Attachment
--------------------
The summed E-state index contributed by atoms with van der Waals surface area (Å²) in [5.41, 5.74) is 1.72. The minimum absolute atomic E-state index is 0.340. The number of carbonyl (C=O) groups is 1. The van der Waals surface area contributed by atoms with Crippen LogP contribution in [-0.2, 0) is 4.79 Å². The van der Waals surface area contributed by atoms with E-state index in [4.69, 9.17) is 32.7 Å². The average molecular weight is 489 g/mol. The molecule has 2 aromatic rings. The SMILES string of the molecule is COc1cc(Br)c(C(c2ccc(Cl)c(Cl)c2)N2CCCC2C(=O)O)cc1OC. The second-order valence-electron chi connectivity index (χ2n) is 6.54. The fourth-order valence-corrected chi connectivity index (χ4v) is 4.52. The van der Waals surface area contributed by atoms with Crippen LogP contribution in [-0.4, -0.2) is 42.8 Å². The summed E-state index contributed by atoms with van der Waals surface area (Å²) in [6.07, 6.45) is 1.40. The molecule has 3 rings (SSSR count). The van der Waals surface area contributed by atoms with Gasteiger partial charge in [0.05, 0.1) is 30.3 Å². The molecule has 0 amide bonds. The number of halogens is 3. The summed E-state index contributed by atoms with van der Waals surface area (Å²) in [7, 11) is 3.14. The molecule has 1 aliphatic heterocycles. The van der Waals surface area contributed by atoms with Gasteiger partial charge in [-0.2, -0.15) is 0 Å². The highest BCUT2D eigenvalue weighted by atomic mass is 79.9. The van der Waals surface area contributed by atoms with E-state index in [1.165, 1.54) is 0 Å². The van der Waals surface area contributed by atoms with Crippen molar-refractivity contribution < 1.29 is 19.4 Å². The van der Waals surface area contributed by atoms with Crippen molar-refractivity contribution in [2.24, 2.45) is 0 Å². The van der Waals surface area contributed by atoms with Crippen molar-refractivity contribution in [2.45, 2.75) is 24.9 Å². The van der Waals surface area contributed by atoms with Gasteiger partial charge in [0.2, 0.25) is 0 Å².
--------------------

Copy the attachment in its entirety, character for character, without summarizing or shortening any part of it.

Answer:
The summed E-state index contributed by atoms with van der Waals surface area (Å²) in [5.41, 5.74) is 1.72. The minimum absolute atomic E-state index is 0.340. The number of carbonyl (C=O) groups is 1. The van der Waals surface area contributed by atoms with Crippen LogP contribution in [-0.2, 0) is 4.79 Å². The van der Waals surface area contributed by atoms with E-state index in [4.69, 9.17) is 32.7 Å². The average molecular weight is 489 g/mol. The molecule has 2 aromatic rings. The SMILES string of the molecule is COc1cc(Br)c(C(c2ccc(Cl)c(Cl)c2)N2CCCC2C(=O)O)cc1OC. The second-order valence-electron chi connectivity index (χ2n) is 6.54. The fourth-order valence-corrected chi connectivity index (χ4v) is 4.52. The van der Waals surface area contributed by atoms with Crippen LogP contribution in [-0.4, -0.2) is 42.8 Å². The summed E-state index contributed by atoms with van der Waals surface area (Å²) in [6.07, 6.45) is 1.40. The molecule has 3 rings (SSSR count). The van der Waals surface area contributed by atoms with Gasteiger partial charge in [0.05, 0.1) is 30.3 Å². The molecule has 0 amide bonds. The number of halogens is 3. The summed E-state index contributed by atoms with van der Waals surface area (Å²) in [7, 11) is 3.14. The molecule has 1 aliphatic heterocycles. The van der Waals surface area contributed by atoms with Gasteiger partial charge in [-0.2, -0.15) is 0 Å². The highest BCUT2D eigenvalue weighted by atomic mass is 79.9. The van der Waals surface area contributed by atoms with E-state index in [1.165, 1.54) is 0 Å². The van der Waals surface area contributed by atoms with Crippen molar-refractivity contribution < 1.29 is 19.4 Å². The van der Waals surface area contributed by atoms with Crippen molar-refractivity contribution in [2.24, 2.45) is 0 Å². The van der Waals surface area contributed by atoms with Crippen molar-refractivity contribution in [2.45, 2.75) is 24.9 Å². The van der Waals surface area contributed by atoms with Gasteiger partial charge in [0.2, 0.25) is 0 Å².